For various reasons, the urgency of complying with Brown has receded.

Reflecting on what the courts have done, Shaw noted rulings that have barred ambitious plans that would bus kids across county lines or dictate school funding from sources other than property taxes. So, the courts have left schools “racially separate and financially unequal.”

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Some of the resistance that led unrepentant racists to put their children in segregated schools known colloquially as “seg academies” in the deep South in the 1950s and 1960s has continued to be just as insurmountable as erstwhile middle-class liberals choose alternative schools for their children. To them, the integrated public schools are inferior.

No one ever really liked busing of children from their neighborhoods to schools way off in what felt like foreign territory to achieve a numerical Black-white balance.

Many Blacks found it insulting to presume that their children needed to be in schools with white children to gain a quality education or social acceptance.

Major cities such as Baltimore have faced another problem: There are not enough white kids in public schools to go around. In this city, only 7% of its 76,000 public-school pupils are white.

Needless to say, as long as we Americans largely live in segregated communities, the focus must necessarily look beyond racial makeup of classrooms as a measure of what kind of education kids receive in public schools.

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“We see more evidence of children leaving school inadequately prepared for college. We see exclusionary disciplinary practiced in schools that largely are populated by Black and brown children. We see greater teacher turnover. And all of those things layered on top of segregation by geographic location serve to produce inequitable outcomes,” Prime said.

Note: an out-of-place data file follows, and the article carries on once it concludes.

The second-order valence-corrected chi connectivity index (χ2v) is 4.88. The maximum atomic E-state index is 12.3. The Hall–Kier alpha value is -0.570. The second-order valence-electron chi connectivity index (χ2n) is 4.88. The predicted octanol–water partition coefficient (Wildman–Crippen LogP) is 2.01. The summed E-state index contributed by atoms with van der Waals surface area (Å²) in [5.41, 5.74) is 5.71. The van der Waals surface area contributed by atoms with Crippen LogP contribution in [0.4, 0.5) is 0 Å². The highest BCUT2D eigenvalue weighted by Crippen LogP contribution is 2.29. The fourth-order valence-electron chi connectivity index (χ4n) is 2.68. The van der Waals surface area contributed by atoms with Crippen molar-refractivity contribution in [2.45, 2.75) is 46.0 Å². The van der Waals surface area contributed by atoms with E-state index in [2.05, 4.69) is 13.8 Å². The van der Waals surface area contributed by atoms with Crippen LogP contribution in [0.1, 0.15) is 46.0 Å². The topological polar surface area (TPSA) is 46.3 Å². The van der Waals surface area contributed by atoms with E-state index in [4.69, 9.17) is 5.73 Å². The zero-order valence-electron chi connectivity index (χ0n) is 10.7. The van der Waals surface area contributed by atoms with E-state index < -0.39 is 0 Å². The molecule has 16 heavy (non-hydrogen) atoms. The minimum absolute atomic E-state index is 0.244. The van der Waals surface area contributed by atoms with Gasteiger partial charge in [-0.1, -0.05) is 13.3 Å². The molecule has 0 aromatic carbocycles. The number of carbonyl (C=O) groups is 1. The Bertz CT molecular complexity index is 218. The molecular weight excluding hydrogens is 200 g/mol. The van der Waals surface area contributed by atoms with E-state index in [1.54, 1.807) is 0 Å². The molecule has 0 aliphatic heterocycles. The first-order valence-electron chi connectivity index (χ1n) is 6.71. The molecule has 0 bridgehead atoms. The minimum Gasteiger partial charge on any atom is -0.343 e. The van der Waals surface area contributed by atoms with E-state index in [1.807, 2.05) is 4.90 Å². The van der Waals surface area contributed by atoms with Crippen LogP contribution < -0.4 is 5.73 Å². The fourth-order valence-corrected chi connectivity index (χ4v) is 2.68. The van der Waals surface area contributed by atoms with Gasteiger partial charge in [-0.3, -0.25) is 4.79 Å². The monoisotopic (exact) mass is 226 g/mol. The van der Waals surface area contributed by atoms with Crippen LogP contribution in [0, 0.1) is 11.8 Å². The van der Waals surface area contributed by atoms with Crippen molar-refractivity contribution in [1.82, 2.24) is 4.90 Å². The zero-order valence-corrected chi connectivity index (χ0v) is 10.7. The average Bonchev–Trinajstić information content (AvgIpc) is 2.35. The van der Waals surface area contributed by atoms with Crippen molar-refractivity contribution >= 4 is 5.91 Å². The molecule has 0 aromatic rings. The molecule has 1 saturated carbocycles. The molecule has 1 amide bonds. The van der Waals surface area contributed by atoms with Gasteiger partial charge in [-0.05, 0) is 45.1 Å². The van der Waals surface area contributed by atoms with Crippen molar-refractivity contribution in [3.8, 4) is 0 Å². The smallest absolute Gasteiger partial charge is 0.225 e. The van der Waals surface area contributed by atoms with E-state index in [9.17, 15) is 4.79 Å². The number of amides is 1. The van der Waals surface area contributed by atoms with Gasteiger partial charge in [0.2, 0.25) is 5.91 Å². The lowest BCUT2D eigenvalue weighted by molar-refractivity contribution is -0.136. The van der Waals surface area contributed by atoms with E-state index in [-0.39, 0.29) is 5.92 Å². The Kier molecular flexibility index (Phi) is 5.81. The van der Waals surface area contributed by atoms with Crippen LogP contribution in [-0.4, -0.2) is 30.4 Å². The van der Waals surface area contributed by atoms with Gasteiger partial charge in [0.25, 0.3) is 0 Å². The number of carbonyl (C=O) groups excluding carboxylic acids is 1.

That’s where nationwide emphases on such issues as equity, cultural competence of teachers and responsive curriculum come into play.

In Maryland, we now have the Blueprint for Maryland’s Future, legislation enacted in 2021 to bring “opportunity and promise of a better future to every Maryland child.” In the official language of the Maryland State Department of Education: “Prioritizing equity, the Blueprint prescribes new programs and innovative approaches to catalyze a world-renowned education system that aims to eradicate achievement gaps and ensures opportunity for every student, regardless of family income, race, ethnicity, or ability.”

And, so, how should we think of Brown nearly 70 years on?

“I often say that Brown is probably one of the most revered decisions in Supreme Court jurisprudence,” Shaw said, adding, “but I also think that it’s hollow in the sense that there’s not much real commitment to integrated education. Not anymore.”

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Even so, says Dr. Sonja B. Santelises, the CEO of Baltimore City Public Schools, many current initiatives to improve schools are iterations of “what was used to make the case for Brown in the first place.”

“The questions that Brown asked about equal access to a high-quality education still come into view. I don’t think that’s changed at all,” she said.

I hold on to what Brown once meant. As those of us who lived through the end of the Jim Crow era cede the stage to younger generations, that significance may fade. It may no longer be seen as a victory at home that so many Black soldiers expected in return for fighting for victory abroad during World War II. The date of the ruling may no longer conjure up triumph and jubilee.

But once upon a time …


E.R. Shipp is a veteran journalist and Pulitzer Prize-winning columnist. She is also currently an associate professor at Morgan State University.

E.R. Shipp is part of The Baltimore Banner's Creatives in Residence program, which amplifies the work of artists and writers from the Baltimore region.